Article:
While I am away in New York City for a couple of weeks, a fantastic group of elderbloggers and elderblog readers agreed to fill in for me. Today it is Elaine Frankonis known on the Web as Elaine of Kalilily. She has been blogging since 2001, having launched Kalilily Time a short while after she assumed responsibility as caregiver for her mother. One college professor, who quoted from one of Elaine's posts in an article for a history e-zine, described her as "not just a little ol' grandma raising hell at the keyboard." She makes every effort to live up to that description.
There was almost always a dead person in our house. My father was an undertaker and we lived on the second floor above two viewing rooms and the embalming room.
“Death” became something I accepted as “business as usual.” It happened every day to someone and sometimes that someone wound up resting in final splendor directly under my bedroom. “It's not the dead people you have to be afraid of,” my father used to remind me. “It's the live ones.”
Soon after my father retired, he discovered that he had inoperable pancreatic cancer and he began preparing himself to move to the other side of the equation. If he was afraid of dying, he never showed it. In a way, I think, his professional life had prepared him for that moment.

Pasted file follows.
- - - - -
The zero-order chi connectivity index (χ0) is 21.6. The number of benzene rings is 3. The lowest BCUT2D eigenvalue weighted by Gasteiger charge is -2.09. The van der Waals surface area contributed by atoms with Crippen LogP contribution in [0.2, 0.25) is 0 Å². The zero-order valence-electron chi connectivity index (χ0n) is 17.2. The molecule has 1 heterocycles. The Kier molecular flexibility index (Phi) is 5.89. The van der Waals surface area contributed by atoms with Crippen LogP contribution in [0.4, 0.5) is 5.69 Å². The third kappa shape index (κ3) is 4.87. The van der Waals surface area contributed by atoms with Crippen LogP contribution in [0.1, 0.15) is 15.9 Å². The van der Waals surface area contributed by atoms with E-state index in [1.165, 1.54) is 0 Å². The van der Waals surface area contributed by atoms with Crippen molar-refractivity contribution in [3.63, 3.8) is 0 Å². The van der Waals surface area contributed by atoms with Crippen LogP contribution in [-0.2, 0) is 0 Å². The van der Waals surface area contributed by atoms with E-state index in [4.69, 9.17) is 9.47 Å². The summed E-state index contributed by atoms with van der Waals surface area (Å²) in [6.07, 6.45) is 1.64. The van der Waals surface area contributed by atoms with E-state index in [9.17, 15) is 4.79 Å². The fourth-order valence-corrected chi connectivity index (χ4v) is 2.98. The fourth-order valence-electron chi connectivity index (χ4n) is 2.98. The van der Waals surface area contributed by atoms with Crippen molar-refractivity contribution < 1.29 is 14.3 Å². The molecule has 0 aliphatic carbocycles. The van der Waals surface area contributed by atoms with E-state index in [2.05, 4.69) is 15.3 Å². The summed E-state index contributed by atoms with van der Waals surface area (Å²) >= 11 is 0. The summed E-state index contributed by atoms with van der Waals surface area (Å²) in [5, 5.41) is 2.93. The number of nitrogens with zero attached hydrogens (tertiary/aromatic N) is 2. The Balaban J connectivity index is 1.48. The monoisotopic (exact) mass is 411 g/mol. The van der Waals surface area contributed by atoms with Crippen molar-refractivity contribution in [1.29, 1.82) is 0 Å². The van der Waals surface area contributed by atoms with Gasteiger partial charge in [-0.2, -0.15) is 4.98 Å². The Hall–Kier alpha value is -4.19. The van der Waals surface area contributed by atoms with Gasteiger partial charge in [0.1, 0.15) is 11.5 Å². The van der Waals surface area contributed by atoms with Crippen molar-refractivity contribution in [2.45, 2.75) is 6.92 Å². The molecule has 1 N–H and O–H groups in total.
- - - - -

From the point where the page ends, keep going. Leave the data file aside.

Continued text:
My father died in his own bed at home, receiving palliative care from his priest, Visiting Nurses, and from the morphine we administered with an eye dropper. He was able to ease into death with minimal pain and with all of us beside him.
Palliative care are services designed to provide relief of symptoms that interfere with quality of life when treatments won't change the time course of the illness. It is the care given to improve the quality of life of patients who have a serious or life-threatening disease, in which the focus is on relieving rather than curing the symptoms.
As I watch my mother (who is 93, has severe dementia and often seems to be in both physical and mental pain but can't communicate the source) continue to exist in a body with no real quality of life, I start researching what could be done to “keep her comfortable” - which is what a neurologist suggested. Yet, none of the prescription medications she has tried has been able to do that.